He’s given artwork to the city, and several pieces will be on display at a Central Library show starting this weekend.
Also in the Culture Report: Murals in La Jolla, “adult coloring parties” (no, they aren’t coloring any adults, I checked), a new chicken-and-waffle joint, the return of cassette tapes (wanna hear my 8-tracks?) and something called Babyfest.
Backcountry Brouhaha over Growth
The U-T reports on a brewing battle in East County over whether new construction in the backcountry will harm the environment: “The U.S. Department of Fish and Wildlife and the Forest Service, as well as the nonprofit Cleveland National Forest Foundation, have raised concerns that the county’s plan could fragment woodland habitat and negatively impact threatened species.”
• It’s early, but wildflower buffs are already heading to the desert in search of blooms — and not just because they want to look at them. The L.A. Times finds that there’s a whole world of flower fanatics who “begin tracking the state of the Anza-Borrego bloom in September and October. By January, the early online reports are posted, with germination rates and rainfall tallies.”
RIP, 23-Foot Whale Calf
The SeaWorld killer whale that killed not one but two people in Florida, including a trainer, is seriously ill and seems to be in its last days.
The killings helped spark the fury that culminated in the damning “Blackfish” documentary and the continuing outcry against SeaWorld’s treatment of animals that has caused major revenue declines and management changes to the company. SeaWorld has published an extensive update about the killer whale, named Tilikum.
In other sea animal news, a 23-foot dead whale calf washed up at Silver Strand State Beach yesterday and was soon surrounded by caution tape.
Hauling the whale away was expected to cost a few thousand dollars. Pro tip: Don’t blow up a beached whale with explosives. I can’t emphasize this enough. (NBC 7)
Balboa’s Statue Bid Has Been Rocky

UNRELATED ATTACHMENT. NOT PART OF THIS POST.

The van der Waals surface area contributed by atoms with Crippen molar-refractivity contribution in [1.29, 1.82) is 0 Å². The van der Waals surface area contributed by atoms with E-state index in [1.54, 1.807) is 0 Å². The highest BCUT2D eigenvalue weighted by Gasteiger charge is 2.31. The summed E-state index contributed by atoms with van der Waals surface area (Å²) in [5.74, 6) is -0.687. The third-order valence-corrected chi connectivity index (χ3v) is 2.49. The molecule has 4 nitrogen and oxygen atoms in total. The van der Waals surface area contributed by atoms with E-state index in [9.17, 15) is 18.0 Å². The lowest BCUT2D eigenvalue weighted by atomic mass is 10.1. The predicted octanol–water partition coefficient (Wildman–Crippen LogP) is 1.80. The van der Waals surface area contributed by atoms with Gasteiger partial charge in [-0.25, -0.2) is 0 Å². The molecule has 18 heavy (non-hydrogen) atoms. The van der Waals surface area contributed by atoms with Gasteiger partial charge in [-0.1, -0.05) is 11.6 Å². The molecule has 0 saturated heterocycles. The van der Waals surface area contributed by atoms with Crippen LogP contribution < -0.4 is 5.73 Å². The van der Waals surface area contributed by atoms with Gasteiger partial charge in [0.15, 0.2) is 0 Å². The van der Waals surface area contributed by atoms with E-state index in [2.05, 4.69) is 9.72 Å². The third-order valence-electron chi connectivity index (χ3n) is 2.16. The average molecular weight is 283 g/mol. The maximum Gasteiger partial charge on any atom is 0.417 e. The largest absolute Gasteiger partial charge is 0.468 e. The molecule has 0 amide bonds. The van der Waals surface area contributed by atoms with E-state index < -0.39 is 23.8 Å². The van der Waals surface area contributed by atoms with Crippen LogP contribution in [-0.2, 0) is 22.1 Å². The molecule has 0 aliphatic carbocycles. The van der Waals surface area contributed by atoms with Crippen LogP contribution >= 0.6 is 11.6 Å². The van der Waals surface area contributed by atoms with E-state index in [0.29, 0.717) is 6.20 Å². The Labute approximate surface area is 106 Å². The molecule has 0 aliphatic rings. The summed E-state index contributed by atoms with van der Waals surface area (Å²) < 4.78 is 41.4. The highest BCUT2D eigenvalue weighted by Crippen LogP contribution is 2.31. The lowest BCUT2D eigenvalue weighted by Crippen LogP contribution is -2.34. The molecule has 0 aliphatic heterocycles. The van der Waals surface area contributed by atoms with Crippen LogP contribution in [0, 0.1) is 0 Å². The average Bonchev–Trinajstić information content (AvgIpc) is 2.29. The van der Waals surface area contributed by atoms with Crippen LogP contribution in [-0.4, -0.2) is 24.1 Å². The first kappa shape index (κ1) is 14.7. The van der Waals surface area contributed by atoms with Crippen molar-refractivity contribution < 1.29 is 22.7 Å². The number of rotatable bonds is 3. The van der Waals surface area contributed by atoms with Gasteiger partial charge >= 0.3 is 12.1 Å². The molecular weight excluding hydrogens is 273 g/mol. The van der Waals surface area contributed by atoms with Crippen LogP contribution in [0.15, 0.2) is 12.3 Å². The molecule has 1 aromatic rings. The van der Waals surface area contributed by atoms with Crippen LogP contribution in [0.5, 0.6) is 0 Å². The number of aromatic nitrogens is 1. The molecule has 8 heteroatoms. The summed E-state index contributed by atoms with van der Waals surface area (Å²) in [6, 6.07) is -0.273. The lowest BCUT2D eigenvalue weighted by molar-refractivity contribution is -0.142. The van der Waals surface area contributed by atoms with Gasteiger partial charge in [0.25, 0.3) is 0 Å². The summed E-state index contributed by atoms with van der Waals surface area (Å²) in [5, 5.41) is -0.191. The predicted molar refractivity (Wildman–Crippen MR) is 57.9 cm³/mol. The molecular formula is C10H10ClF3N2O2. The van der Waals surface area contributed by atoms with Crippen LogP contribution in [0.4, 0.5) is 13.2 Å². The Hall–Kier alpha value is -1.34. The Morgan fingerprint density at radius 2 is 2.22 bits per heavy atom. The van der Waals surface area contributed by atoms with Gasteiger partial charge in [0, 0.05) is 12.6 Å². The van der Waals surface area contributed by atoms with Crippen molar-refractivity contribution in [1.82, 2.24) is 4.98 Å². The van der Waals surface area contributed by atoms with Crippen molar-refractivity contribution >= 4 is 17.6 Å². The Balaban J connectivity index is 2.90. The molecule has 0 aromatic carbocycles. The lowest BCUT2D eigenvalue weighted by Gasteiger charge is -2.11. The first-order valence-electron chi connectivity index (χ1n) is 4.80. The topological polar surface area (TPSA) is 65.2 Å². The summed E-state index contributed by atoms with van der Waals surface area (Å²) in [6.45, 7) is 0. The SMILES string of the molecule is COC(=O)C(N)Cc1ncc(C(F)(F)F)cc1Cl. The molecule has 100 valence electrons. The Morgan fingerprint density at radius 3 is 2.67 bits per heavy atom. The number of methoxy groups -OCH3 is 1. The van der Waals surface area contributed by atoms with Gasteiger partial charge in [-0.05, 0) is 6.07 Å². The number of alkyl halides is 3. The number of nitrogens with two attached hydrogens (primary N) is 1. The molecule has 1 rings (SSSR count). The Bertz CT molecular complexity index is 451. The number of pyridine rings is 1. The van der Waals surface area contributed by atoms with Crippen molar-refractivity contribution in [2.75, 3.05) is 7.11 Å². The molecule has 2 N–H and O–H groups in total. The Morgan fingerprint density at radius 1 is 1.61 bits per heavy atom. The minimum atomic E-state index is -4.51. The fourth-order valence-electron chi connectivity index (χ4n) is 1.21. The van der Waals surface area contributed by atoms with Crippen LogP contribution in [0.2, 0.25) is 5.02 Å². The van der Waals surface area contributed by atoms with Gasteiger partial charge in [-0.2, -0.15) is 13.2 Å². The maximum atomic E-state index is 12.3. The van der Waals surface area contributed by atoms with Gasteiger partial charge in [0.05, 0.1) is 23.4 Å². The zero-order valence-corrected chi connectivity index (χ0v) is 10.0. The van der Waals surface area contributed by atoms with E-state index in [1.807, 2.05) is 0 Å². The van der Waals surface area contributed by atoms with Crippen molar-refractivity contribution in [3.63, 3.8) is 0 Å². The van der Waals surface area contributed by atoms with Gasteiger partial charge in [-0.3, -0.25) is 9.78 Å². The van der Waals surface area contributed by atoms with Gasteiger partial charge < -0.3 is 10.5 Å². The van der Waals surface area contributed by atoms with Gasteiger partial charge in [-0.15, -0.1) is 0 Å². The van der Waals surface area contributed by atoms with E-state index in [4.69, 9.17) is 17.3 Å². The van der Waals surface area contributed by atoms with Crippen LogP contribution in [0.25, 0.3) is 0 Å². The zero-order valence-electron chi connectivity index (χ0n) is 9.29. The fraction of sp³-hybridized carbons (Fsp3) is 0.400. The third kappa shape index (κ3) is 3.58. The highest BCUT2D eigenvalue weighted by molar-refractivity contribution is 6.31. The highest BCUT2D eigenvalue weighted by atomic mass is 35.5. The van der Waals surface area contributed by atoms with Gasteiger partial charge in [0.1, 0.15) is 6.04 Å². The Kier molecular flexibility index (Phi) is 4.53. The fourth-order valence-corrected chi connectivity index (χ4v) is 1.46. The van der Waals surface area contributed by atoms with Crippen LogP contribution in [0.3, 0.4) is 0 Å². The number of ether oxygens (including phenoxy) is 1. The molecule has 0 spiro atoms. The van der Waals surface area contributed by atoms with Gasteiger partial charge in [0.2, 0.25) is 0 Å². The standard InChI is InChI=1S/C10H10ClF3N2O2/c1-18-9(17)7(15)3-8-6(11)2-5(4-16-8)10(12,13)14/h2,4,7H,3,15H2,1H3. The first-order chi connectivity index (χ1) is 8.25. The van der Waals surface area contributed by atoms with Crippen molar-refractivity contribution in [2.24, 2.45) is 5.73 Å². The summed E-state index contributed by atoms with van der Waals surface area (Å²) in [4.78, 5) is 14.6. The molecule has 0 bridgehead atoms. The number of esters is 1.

San Diego isn’t a big statue city like New York, Washington D.C., San Francisco or Richmond. Yes, we have a nifty and 300-pound statue of Bum the Dog downtown, and one of a living person, former Mayor/Senator/Governor Pete Wilson, which is bit odd. But there’s only a handful in Balboa Park, mostly in a grouping by one of the entrances.
“Given the glaring absence of a likeness of Spanish explorer Vasco Nuñez de Balboa, it’s a wonder children don’t assume the park is named after the Italian Stallion, Rocky Balboa,” the U-T’s Logan Jenkins writes.
He says Balboa (the explorer) “still waits for his bronze close-up.” Of course, explorers have a bad rap these days, and with good reason. But Balboa seems to have actually been a good guy and a martyr to boot.
While some spoilsporty Balboa Park honchos can’t stand the idea of a Balboa statue, Jenkins reports that there’s a movement afoot to commission one for $325,000. A donor will take care of the bill, and the statue — if approved by the powers that be — will be erected at the front of the Natural History Museum.
According to one rendering, Balboa will be looking into the distance. Here’s hoping he also gives some major side eye to those who think he doesn’t belong in park with his name on it.
Randy Dotinga is a freelance contributor to Voice of San Diego and national president of the 1,200-member American Society of Journalists and Authors (asja.org). Please contact him directly at email@example.com and follow him on Twitter: twitter.com/rdotinga.